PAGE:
In Memory of My Dear Father
I would like to welcome everyone to this gathering to commemorate the death of my dear father, Dr. Javad Nurbakhsh, who passed away last Friday on the lOth of October 2008.
The first time I read Rumi's story of Moses and the Shepherd, I was struck by the fact that the shepherd was much closer to God than Moses even though the shepherd's conception of God was not even remotely plausible. Years later, when I revisited this story, it appeared to me that Rumi had unravelled a deep mystery of divine love: in order to love God, one does not need to have a correct conception or description of God; what is required is a burning heart.
The Meaning of Surrender
The first step on the path of Sufism is to surrender oneself to God. True surrender is not a self-conscious decision carried out as a result of a series of deliberations. It usually happens after years of frustration in finding the 'right' way to manage our lives, the right way to deal with others or to control our self-destructive behavior.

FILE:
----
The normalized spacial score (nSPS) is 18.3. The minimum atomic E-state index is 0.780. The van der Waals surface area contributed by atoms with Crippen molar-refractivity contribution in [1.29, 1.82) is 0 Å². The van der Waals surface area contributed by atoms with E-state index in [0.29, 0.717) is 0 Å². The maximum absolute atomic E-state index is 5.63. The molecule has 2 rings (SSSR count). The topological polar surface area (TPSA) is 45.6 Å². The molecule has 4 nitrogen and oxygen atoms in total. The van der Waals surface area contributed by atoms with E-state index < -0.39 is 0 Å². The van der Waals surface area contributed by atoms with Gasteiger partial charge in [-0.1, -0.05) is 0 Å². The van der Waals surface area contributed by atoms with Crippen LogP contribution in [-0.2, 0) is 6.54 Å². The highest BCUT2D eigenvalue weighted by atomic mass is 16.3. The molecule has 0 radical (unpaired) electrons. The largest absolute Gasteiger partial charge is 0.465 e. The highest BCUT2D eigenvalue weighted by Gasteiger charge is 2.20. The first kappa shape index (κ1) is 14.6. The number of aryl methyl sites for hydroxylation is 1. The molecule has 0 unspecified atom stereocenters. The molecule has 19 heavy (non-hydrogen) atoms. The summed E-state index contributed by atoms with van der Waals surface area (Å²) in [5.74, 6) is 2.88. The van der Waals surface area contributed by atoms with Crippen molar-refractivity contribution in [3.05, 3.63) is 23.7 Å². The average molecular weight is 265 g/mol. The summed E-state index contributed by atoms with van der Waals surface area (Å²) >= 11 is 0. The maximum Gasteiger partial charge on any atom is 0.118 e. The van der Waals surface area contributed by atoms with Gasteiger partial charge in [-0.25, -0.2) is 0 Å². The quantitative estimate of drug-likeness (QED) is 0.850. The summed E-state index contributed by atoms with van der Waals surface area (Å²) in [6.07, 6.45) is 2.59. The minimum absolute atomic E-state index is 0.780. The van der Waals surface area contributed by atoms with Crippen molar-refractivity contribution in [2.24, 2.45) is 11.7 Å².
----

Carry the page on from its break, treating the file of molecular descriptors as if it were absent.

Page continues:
The Master Disciple Relationship Revisited
The relationship between a master and a disciple has often been characterized in Sufism as that of unwavering trust, where the disciple follows the master without asking questions or raising objections in his or her journey towards the truth.